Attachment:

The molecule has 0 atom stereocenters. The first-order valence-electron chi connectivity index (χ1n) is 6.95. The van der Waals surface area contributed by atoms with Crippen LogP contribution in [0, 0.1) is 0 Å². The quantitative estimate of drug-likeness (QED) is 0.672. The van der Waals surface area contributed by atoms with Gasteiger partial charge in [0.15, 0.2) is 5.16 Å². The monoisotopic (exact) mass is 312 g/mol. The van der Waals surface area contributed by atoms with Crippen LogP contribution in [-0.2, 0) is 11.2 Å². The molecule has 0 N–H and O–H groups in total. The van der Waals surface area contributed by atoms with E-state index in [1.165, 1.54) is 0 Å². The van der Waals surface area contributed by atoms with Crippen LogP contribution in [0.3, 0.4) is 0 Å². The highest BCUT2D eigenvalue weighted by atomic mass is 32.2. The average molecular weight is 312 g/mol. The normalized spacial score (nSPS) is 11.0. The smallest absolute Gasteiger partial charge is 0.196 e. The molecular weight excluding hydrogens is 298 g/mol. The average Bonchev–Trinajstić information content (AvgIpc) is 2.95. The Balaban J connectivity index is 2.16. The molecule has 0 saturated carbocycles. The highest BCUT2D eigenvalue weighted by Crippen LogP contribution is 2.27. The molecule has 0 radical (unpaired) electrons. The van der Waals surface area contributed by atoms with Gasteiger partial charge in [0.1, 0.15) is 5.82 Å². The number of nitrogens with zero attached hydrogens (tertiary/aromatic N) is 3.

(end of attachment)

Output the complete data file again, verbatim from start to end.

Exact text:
The molecule has 0 atom stereocenters. The first-order valence-electron chi connectivity index (χ1n) is 6.95. The van der Waals surface area contributed by atoms with Crippen LogP contribution in [0, 0.1) is 0 Å². The quantitative estimate of drug-likeness (QED) is 0.672. The van der Waals surface area contributed by atoms with Gasteiger partial charge in [0.15, 0.2) is 5.16 Å². The monoisotopic (exact) mass is 312 g/mol. The van der Waals surface area contributed by atoms with Crippen LogP contribution in [-0.2, 0) is 11.2 Å². The molecule has 0 N–H and O–H groups in total. The van der Waals surface area contributed by atoms with E-state index in [1.165, 1.54) is 0 Å². The van der Waals surface area contributed by atoms with Crippen LogP contribution in [0.3, 0.4) is 0 Å². The highest BCUT2D eigenvalue weighted by atomic mass is 32.2. The average molecular weight is 312 g/mol. The normalized spacial score (nSPS) is 11.0. The smallest absolute Gasteiger partial charge is 0.196 e. The molecular weight excluding hydrogens is 298 g/mol. The average Bonchev–Trinajstić information content (AvgIpc) is 2.95. The Balaban J connectivity index is 2.16. The molecule has 0 saturated carbocycles. The highest BCUT2D eigenvalue weighted by Crippen LogP contribution is 2.27. The molecule has 0 radical (unpaired) electrons. The van der Waals surface area contributed by atoms with Gasteiger partial charge in [0.1, 0.15) is 5.82 Å². The number of nitrogens with zero attached hydrogens (tertiary/aromatic N) is 3.